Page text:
Her small, round eyes were glued to the television. She watched intently as the woman on the screen walked toward the podium. She looked down at her brown skin and smiled. Turning toward her mother, she proudly proclaimed, “She looks just like me, Mama!”
On Jan. 20, 2021, little girls across the nation watched for the very first time as a woman was sworn in to the office of vice president. Kamala Harris is the first woman, the first Black person and the first South Asian to ever become vice president of the United States. Her vice presidency marks a monumental milestone in United States history. Centuries past the country’s founding, there is finally someone other than a white man in office.
Harris’ parents were immigrants. They came to the United States from India and Jamaica. On Oct. 20, 1964, they gave birth to Harris in Oakland, California.
Harris received an education from Howard University and the University of California, where she studied law. She served as the elected district attorney of San Francisco, as California’s attorney general and as a United States senator before becoming vice president to President Joe Biden.
Harris humbly credits some success to her mother, who raised her and her sister, Maya Harris, to speak out against injustice and to work diligently toward their goals. Her mother, a breast cancer scientist, remains one of Harris’ biggest inspirations.
In an interview with White House officials, Harris shared that her mother pushed her to succeed but also challenged her to do good for all people. “My mother would look at me and she’d say, ‘Kamala, you may be the first to do many things, but make sure you are not the last,” said Harris.
Even though she is the first female vice president, Harris does not plan to be the only one. “Every little girl watching tonight, sees that this is a country of possibilities,” said Harris in a public address.
Just over a hundred years after women were officially granted the right to vote in the United States, and over 55 years after women of color gained the right to vote, a Black, South Asian woman has taken office.
A century ago, women were fighting for their voices to be heard through the voting process. Now, they have been given what they could only dream of — a woman in office.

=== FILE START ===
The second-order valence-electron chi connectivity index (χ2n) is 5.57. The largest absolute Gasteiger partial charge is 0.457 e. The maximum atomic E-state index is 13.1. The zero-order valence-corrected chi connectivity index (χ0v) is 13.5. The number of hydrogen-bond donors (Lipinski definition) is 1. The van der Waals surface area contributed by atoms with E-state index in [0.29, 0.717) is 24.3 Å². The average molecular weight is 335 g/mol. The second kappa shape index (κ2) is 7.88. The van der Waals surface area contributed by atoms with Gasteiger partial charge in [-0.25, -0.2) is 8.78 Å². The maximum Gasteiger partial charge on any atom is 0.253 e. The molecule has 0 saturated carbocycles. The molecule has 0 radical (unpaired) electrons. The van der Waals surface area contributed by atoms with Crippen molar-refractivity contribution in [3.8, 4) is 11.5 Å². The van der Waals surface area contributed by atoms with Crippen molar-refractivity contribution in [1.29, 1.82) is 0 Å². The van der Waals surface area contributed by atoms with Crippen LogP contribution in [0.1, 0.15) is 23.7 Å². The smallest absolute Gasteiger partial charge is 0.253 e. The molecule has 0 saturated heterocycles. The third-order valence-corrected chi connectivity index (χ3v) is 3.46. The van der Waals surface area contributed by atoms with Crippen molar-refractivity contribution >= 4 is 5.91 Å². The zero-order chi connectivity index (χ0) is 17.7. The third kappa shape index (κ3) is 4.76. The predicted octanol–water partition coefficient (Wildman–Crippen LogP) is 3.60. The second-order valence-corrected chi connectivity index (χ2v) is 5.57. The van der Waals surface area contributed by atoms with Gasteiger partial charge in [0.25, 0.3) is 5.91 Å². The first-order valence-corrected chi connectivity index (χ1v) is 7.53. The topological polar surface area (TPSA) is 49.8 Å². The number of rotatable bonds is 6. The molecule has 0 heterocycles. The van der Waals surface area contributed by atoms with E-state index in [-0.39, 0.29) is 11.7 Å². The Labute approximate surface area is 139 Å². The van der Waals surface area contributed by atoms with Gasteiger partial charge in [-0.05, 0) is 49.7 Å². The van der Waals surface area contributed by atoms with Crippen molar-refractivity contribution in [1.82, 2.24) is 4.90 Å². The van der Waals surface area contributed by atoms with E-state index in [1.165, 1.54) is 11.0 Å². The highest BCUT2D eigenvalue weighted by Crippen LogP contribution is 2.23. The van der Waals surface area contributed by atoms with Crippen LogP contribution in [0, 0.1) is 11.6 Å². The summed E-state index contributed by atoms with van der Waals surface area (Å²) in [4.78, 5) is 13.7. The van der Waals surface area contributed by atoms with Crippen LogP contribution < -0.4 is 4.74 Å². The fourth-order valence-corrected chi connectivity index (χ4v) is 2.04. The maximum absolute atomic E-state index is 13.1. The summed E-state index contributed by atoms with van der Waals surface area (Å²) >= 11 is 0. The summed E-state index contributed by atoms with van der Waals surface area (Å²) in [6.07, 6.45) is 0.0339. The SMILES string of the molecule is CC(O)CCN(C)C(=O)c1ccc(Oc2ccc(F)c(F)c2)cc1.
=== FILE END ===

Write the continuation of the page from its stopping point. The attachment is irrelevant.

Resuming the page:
Many fellow Democratic women politicians, such as Alexandria Ocasio-Cortez and Hillary Clinton, praised Harris’ accomplishments as the first woman vice president of the United States.
AOC said in an interview, “It’s really remarkable, and we can’t be what you can’t see – this is very often said – and it’s so amazing that so many little girls are growing up with this being a normal for them.”
Clinton posted a photo of Harris posing with two of her grand nieces on Instagram. The photo was captioned, “It delights me to think that what feels historical and amazing to us today—a woman sworn in to the vice presidency—will seem normal, obvious, ‘of course’ to Kamala’s grand-nieces as they grow up. And they will be right.”
As both of these politicians pointed out, Harris is offering the women of the United States something they have never been gifted before: representation.
Now that she holds the second-highest position in the United States government, Harris is an emblem of hope to the nation’s women. She is a tangible example that women can dream big and achieve large goals.
As historic as inauguration day was, and as peculiar as it was to see a woman sworn into the vice president’s office, Harris, AOC, Clinton and many more American feminists hope that one day, seeing a woman on Inauguration Day will be a common sight.
The dream is that little girls who watched Inauguration Day for the very first time will not question why a woman is standing before the podium, but instead, will smile knowing that they too have the ability to accomplish greatness.
Kamala Harris, the women of the United States are thankful you are the first. Now we must continue the fight so you will not be the last.
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